In a few minutes, the President will try and achieve what his critics say is next-to-impossible: Defend his foreign policy.
Remember this is the man who won a Nobel Peace Prize barely before his Presidency began. And yet in the years since then, Barack Obama has been a feeble spectator over the greatest humanitarian crisis of recent times, the catastrophic Syrian civil war.
The Middle East peace process has unravelled to the point that the US has been forced to step aside and admit there is no realistic chance of progress.
Relations with Russia are at a Cold War-level of mistrust. The President's opponents say he has failed to take a strong or principled stand in Ukraine or Egypt.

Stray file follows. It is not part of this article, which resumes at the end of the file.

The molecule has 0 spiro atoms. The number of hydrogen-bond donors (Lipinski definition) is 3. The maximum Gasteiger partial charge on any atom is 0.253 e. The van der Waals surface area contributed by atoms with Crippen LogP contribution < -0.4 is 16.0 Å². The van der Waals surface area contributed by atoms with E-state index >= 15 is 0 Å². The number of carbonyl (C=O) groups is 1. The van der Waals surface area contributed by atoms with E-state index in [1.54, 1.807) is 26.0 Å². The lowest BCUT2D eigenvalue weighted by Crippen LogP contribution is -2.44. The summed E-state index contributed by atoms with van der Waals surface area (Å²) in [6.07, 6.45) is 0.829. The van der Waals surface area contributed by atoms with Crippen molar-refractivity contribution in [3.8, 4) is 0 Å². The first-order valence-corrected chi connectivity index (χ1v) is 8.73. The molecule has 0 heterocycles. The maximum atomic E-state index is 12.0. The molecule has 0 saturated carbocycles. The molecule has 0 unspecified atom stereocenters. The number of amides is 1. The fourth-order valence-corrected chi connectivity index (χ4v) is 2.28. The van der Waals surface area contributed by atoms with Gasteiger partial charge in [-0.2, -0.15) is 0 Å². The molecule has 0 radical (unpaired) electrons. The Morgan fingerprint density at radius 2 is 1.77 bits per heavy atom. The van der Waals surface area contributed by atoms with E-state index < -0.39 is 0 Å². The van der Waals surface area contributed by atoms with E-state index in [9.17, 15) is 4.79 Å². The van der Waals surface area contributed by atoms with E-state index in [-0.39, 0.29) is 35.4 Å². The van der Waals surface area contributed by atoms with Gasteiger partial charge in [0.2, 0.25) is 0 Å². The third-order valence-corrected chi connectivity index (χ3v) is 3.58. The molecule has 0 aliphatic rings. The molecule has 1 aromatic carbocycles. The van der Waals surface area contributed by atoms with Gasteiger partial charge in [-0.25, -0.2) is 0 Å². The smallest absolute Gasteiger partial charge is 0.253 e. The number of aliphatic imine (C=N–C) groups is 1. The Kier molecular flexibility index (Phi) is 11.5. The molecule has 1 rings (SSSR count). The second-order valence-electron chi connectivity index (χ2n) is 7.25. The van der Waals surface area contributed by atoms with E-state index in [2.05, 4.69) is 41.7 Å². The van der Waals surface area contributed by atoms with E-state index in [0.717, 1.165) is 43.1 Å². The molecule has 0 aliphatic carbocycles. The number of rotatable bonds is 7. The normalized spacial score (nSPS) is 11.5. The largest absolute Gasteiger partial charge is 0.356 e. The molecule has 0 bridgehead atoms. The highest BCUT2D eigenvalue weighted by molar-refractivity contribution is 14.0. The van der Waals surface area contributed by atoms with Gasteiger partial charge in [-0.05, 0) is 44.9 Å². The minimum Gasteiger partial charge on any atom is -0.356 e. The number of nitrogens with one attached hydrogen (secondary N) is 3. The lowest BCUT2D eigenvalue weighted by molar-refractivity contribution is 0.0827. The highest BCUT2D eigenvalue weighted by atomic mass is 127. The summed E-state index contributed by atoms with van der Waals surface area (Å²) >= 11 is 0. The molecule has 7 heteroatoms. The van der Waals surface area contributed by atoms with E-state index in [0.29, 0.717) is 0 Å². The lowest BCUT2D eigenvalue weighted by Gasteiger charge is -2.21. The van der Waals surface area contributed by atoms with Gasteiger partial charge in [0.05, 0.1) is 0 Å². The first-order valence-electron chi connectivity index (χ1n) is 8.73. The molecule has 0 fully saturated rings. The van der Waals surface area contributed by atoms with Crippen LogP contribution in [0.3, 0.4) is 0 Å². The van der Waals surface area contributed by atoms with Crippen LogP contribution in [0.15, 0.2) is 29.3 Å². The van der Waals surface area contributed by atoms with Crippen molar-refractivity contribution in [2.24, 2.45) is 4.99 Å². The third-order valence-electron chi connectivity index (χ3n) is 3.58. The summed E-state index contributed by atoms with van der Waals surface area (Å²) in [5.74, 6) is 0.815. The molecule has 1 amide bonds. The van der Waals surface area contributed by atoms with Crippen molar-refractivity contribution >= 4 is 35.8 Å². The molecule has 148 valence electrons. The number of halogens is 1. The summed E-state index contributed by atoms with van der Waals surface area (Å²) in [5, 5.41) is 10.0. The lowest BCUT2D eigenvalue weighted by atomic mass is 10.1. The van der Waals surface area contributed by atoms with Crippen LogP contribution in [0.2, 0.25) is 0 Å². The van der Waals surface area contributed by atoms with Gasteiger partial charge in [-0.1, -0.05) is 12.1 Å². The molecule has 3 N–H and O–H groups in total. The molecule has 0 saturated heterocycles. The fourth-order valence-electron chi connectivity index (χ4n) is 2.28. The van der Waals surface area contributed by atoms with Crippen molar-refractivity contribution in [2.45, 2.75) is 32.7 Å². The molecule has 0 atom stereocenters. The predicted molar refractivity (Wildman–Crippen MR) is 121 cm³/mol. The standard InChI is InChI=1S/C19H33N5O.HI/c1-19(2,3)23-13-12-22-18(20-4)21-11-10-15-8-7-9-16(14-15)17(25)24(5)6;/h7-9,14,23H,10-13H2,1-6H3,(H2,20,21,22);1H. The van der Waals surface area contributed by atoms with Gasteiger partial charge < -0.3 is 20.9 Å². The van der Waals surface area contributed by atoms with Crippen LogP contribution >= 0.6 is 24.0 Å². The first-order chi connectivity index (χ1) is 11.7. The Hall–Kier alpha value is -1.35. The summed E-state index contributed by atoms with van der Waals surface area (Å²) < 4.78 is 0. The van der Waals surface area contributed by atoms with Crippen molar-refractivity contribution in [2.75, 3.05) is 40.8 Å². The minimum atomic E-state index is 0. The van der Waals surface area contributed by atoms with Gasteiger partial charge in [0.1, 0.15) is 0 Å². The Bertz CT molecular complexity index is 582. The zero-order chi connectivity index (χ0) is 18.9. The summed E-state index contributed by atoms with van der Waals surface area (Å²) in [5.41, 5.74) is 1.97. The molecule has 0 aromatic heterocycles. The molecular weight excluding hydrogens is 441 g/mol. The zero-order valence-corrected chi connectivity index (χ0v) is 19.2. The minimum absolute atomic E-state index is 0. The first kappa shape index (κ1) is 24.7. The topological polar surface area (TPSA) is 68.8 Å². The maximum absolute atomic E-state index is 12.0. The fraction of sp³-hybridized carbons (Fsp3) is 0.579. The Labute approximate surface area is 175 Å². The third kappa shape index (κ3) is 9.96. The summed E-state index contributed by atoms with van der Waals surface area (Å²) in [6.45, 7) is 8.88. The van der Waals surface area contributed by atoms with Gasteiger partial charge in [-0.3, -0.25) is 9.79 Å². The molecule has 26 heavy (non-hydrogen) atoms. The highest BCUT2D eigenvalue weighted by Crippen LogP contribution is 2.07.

So when he shortly steps out at West Point to address these critics, he must somehow convince Americans - and the world - that there is a meaningful Obama doctrine.
He will argue America must be engaged, not isolationist. Internationalist but not instinctively interventionist.
The White House projects this as the nuanced, thoughtful middle course.
But it is a tough sell to a world that sees America floundering to respond amid a growing range of international crises.